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MENA Watch: Region needs proactive action to combat water scarcity & natural disasters

The MENA area also faces difficulties in properly mitigating and responding to natural disasters

With the last two United Nations Climate Change Conferences held there, the Middle East and North Africa (MENA) region, a crucial epicentre of the climate problem characterised by rising temperatures, a shortage of water, and an increasing frequency of natural disasters, has assumed a central role. However, why does it appear that the Arab world and the Middle East are not doing more to combat climate change?

Consider the scarcity of water. MENA is home to 14 of the 25 nations classified as having “very severe water stress,” and eight of the top 10 most water-stressed nations are also from this region. While it may be simple to attribute this to natural constraints, there are several instances of nations and towns that have overcome these obstacles by making wise investments in water infrastructure.

Singapore is one such example, a tiny, heavily populated island nation with a limited water supply due to natural causes. On the other hand, they have made investments in four water sources, dubbed the “Four National Taps,” which include desalinated seawater, imported water, treated wastewater, and local catchment.

While wealthier and more stable Arab governments have made investments in comparable water infrastructure projects, the less stable and less wealthy countries have not been able to do so on a practical scale. Making sure money comes into these nations, providing them with a variety of water sources, and averting future wars brought on by water scarcity, should be a top goal at every climate meeting.

For example, Egypt gets 90–95% of its renewable freshwater from the Nile. The water then gets used for industrial, agricultural, and drinking purposes. Such a high dependency puts the Nile at risk of reduced flow due to changes in rainfall patterns brought on by climate change.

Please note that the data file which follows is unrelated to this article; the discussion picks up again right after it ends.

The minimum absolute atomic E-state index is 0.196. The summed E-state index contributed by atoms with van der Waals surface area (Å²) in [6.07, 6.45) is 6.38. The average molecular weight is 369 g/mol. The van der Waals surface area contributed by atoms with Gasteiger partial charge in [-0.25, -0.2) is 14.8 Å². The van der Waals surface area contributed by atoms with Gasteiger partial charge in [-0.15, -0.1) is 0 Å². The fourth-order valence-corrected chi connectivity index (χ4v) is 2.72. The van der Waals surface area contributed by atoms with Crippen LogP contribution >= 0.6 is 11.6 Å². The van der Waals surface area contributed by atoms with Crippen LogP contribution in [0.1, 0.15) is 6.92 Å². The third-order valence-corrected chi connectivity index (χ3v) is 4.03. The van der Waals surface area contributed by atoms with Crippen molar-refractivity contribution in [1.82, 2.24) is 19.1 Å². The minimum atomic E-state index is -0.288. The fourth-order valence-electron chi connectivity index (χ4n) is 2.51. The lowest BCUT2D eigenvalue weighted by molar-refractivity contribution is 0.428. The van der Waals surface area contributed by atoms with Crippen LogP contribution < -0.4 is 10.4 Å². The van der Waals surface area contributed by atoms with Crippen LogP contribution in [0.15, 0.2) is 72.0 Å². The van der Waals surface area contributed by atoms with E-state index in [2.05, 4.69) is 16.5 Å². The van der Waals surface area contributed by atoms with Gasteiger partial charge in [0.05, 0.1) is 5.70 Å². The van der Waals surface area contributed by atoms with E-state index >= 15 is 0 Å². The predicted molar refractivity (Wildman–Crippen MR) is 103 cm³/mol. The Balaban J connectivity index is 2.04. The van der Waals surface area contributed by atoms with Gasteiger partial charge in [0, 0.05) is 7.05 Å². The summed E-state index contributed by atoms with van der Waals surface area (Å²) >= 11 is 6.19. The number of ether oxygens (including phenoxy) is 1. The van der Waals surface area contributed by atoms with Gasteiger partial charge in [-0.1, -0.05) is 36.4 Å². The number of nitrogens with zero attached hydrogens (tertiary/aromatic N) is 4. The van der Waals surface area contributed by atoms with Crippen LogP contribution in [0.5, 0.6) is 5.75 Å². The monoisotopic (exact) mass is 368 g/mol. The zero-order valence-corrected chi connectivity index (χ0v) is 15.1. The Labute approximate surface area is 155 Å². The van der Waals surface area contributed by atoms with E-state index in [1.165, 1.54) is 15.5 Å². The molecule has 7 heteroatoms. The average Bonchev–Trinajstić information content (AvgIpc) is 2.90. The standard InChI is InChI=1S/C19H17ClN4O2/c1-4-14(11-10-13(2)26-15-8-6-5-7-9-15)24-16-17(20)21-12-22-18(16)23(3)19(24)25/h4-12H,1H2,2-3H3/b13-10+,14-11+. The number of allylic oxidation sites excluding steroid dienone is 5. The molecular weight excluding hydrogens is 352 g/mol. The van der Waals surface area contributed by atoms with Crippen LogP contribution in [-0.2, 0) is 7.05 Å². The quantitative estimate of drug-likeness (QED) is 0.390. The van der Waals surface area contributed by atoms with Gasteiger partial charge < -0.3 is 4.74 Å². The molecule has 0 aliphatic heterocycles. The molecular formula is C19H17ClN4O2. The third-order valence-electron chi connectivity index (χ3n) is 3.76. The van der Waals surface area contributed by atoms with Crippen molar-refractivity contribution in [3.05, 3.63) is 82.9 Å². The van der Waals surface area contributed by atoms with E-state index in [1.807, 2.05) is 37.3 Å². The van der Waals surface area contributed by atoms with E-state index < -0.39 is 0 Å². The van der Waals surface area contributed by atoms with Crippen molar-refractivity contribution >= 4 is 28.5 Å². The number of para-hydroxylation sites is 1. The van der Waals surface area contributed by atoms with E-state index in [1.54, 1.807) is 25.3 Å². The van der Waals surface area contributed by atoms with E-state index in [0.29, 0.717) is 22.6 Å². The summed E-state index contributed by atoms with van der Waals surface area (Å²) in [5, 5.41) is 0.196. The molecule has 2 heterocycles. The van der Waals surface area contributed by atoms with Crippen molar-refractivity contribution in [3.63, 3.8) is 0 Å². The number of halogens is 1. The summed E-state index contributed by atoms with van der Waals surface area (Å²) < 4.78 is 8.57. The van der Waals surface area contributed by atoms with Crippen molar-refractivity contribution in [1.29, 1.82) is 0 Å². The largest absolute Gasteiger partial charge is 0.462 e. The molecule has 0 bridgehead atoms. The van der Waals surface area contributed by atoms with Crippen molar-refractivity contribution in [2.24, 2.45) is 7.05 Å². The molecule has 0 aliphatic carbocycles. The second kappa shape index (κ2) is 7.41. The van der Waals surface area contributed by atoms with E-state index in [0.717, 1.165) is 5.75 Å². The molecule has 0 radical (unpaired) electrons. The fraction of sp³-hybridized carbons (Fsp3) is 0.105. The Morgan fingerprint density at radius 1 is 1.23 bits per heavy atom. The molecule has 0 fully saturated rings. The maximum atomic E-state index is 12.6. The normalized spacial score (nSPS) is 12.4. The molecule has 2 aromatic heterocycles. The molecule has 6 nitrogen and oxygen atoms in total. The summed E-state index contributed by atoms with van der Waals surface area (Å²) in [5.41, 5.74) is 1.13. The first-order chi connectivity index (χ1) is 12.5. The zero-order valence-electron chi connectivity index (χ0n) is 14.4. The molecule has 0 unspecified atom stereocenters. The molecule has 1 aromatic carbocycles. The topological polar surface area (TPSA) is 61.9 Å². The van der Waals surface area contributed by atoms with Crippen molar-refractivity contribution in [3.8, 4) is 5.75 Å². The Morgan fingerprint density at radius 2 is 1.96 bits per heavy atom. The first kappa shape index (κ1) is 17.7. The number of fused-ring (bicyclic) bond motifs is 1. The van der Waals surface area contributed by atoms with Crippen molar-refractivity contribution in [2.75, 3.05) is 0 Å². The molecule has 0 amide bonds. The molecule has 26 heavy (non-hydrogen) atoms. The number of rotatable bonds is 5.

Initiatives to remove salt from Egypt’s 3000 km of shoreline by desalination have surfaced as a potential solution to the country’s water crisis. Egypt’s water stress can be lessened with more investment in these desalination facilities, especially because the country’s per capita water supply is expected to fall below the UN’s definition of absolute water scarcity by 2025.

It’s also critical to keep in mind that, despite their ambition, large-scale water infrastructure projects are quite doable and have a history in the area. Notable examples are the Jebel Ali desalination plant in the United Arab Emirates and the Great Man-Made River project in Libya.

Public awareness campaigns that emphasise water conservation are a less expensive but no less significant strategy for combating water stress because many Arab individuals are oblivious to the water hazards that their countries confront.

The MENA area also faces difficulties in properly mitigating and responding to natural disasters. The region has seen multiple weather-related disasters in the last 12 months alone, such as the 2023 North Africa wildfires, the 2024 Gulf floods, and Storm Daniel in Libya.